I had to fumble around to switch the cord from computer modem to the bedroom phone on my bedside table. Still able to answer on the second ring, I heard a male voice say, "This is the Layton City Police Department. Is this Kurt?"
It did not immediately occur to me that I was still the volunteer Police Chaplain on call for the week, as the dispatcher addressed me by my first name sans title. So my first thought was as to whether everyone in my family had gotten home safe and sound from their Friday night’s activities. This is no small thing, given that includes three sons, two of whom drive and one of whom has a wife and infant living with us – especially since late the night before they had taken my little granddaughter to the after hours clinic. Had I heard anyone leave earlier in the morning?
The next words from the dispatch officer helped clarify things and set my mind more at ease, "Did you get our page?"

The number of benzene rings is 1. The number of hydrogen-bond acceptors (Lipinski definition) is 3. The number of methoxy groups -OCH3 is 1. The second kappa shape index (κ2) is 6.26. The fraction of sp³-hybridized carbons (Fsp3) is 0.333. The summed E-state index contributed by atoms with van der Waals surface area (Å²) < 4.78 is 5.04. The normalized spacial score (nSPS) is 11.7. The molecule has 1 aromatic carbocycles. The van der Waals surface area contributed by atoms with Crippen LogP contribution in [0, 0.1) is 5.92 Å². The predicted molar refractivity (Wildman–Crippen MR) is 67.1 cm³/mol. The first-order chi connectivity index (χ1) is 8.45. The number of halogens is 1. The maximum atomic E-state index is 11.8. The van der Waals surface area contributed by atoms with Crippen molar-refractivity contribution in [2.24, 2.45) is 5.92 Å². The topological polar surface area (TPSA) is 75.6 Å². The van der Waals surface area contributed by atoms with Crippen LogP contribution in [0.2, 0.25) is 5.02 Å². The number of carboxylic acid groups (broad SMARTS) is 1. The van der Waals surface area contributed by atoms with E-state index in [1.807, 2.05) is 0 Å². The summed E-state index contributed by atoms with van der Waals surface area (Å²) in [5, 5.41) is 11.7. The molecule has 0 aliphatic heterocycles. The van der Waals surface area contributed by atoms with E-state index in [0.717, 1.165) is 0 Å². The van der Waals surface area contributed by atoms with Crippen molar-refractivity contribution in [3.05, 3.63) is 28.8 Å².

Officially being on call only once every six weeks, I had forgotten to turn it on. But now I knew this was a business call, and I had become wide awake in a hurry. As I told him I had not received the page, my mind automatically shifted to the mental exercise of preparation for dealing with a tragedy in the community. Had the early snow triggered a traffic fatality?
No, I was being called to the scene of an unexplained death. A twelve-year-old girl had perished in her sleep. Now, to be sure, no chaplain call out is a pleasant task. But anything involving a child ratchets up the emotions exponentially, and raises such specters as drugs, suicide, and abuse.
After a quick, hot shower and shave, I arrived at the home at 9:25. There were three officers on the scene, including the shift commander – a sergeant. The sergeant met me outside and took me in to meet the parents. The house was already full with relatives and friends of the family. From what I could piece together during the course of the morning, the young lady was a foster child who had been with the family for most of her life. She leaves behind two little sisters and two little brothers, as well as her mom and dad.